Biotech Royalty

David Blech earned the title "The King of Biotech". Armed with a Masters degree in Music Education, he became a member of the Forbes 400 investing in companies like Genetic Systems Corporation, Icos, and Celgene. In 1990 he founded D. Blech and Co., a registered broker-dealer involved in underwriting biotechnology issues. On September 22, 1994 the company was deep in debt and ceased operations due to net capital rule violations. The day is known as Blech Thursday.
The uniform net capital rule is a rule created by the U.S. Securities and Exchange Commission ("SEC") in 1975 to regulate directly the ability of broker-dealers to meet their financial obligations to customers and other creditors. Broker-dealers are companies that trade securities for customers (i.e., brokers) and for their own accounts (i.e., dealers).
Blech was given a five year probation sentence in 1998 for criminal fraud. In May 2012 he pleaded guilty to manipulating shares of biopharmaceutical companies Pluristem Therapeutics Inc and Intellect Neurosciences Inc in 2007 and 2008.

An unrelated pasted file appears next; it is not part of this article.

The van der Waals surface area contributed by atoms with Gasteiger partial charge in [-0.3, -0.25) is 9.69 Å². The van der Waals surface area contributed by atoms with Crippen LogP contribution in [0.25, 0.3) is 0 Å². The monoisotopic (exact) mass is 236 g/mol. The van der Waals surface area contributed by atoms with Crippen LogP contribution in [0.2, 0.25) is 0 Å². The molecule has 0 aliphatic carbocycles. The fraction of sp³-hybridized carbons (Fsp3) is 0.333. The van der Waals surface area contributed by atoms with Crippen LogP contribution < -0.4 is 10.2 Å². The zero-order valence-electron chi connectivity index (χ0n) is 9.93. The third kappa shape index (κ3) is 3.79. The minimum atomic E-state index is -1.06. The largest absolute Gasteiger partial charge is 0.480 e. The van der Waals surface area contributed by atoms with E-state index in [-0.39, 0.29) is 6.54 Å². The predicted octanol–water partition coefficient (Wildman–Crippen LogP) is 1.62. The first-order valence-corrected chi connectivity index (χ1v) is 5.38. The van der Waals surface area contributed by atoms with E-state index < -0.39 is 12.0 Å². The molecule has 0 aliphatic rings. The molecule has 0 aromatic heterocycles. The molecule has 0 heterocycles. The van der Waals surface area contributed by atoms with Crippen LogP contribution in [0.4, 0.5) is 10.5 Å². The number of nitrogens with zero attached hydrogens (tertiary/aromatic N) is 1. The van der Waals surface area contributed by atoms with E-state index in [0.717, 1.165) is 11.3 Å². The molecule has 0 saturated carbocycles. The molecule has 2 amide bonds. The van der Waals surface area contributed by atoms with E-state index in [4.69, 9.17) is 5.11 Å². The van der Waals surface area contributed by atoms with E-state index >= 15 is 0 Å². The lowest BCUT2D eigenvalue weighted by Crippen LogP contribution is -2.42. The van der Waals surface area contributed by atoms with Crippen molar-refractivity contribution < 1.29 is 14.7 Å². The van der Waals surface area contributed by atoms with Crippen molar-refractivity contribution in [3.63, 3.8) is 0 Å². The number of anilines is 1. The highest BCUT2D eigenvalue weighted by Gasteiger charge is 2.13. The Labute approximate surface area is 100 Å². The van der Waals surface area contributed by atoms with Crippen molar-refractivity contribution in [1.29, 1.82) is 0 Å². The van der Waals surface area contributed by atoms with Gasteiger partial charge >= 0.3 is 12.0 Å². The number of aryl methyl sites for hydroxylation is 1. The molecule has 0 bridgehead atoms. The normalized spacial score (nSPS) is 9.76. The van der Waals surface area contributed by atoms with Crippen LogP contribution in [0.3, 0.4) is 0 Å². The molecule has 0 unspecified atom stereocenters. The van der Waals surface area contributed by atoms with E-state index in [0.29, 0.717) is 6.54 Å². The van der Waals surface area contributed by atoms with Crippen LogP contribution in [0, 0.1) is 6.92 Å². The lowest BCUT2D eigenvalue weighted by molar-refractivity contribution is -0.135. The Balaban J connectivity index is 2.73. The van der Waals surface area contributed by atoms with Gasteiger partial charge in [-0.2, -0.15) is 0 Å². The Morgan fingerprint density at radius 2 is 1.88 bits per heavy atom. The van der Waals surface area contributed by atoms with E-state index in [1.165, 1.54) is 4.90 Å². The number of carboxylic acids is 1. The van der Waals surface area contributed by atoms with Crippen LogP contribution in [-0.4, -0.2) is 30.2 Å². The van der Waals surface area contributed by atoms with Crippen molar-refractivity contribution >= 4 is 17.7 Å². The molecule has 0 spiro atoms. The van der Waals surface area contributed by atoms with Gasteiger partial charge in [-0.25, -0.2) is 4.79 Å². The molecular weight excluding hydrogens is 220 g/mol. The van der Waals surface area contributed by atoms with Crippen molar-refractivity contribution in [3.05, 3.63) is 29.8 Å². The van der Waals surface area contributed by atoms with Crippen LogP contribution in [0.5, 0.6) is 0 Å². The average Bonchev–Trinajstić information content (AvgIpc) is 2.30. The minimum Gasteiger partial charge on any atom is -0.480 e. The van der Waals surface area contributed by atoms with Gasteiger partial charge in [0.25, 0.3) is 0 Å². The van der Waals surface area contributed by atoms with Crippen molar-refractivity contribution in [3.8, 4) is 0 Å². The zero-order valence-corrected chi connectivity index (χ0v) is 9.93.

The Cargo Cult message of the story is that success in biotech financial matters does not require a PhD from MIT. It does not require bend-over-backwards scientific honesty. It requires the mind of a gambler. Remember the successes, but not the failures. Remember random events around your successes and tout them as skillful tricks of the trade you are in. 

In Seattle there is a building with four numbers in front. 

Inside this building are people who have chosen the same career path as David Blech. Carl Weissman and Steven Quay have been at the helm of several costly biotech investment decisions. Neither has found themselves on the Forbes 400 but they have had lucrative careers in biotechnology. The investments they have attracted have not been lucrative. Weissman is now the former CEO of Accelerator and Quay is in charge of a sinking ship known as Atossa Genetics. 

I don't want to go into further details about these investment opportunities. I've written about them before. Each man is a leader, as defined by the terms of a CEO. You are investing in them and the decisions they make with your money. Like David Blech, they are not scientists, as defined by the terms of a CSO. They seek money and use it to build biotechnology companies. The science is none  of their  business. Their careers have seen hundreds of millions come and go. They want you to focus in their ability to make the money come, never mind how it goes away.